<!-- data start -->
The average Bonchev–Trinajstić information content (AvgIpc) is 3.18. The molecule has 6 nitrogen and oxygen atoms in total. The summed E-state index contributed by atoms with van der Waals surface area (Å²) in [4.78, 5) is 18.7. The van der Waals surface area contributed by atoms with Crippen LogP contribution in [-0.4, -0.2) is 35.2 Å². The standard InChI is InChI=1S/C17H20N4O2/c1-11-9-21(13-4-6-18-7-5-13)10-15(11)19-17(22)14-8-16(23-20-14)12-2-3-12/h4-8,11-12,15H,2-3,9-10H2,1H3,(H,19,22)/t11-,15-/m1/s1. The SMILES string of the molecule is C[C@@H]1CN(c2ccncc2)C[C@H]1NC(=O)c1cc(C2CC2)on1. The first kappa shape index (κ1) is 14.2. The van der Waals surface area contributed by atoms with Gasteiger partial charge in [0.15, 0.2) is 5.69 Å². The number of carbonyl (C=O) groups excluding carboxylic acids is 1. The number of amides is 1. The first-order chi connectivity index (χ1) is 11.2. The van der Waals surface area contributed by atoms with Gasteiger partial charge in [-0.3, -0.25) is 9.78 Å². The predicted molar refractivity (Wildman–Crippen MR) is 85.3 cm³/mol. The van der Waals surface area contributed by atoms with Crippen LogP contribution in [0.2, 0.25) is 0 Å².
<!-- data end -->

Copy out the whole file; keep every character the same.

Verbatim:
The average Bonchev–Trinajstić information content (AvgIpc) is 3.18. The molecule has 6 nitrogen and oxygen atoms in total. The summed E-state index contributed by atoms with van der Waals surface area (Å²) in [4.78, 5) is 18.7. The van der Waals surface area contributed by atoms with Crippen LogP contribution in [-0.4, -0.2) is 35.2 Å². The standard InChI is InChI=1S/C17H20N4O2/c1-11-9-21(13-4-6-18-7-5-13)10-15(11)19-17(22)14-8-16(23-20-14)12-2-3-12/h4-8,11-12,15H,2-3,9-10H2,1H3,(H,19,22)/t11-,15-/m1/s1. The SMILES string of the molecule is C[C@@H]1CN(c2ccncc2)C[C@H]1NC(=O)c1cc(C2CC2)on1. The first kappa shape index (κ1) is 14.2. The van der Waals surface area contributed by atoms with Gasteiger partial charge in [0.15, 0.2) is 5.69 Å². The number of carbonyl (C=O) groups excluding carboxylic acids is 1. The number of amides is 1. The first-order chi connectivity index (χ1) is 11.2. The van der Waals surface area contributed by atoms with Gasteiger partial charge in [-0.3, -0.25) is 9.78 Å². The predicted molar refractivity (Wildman–Crippen MR) is 85.3 cm³/mol. The van der Waals surface area contributed by atoms with Crippen LogP contribution in [0.2, 0.25) is 0 Å².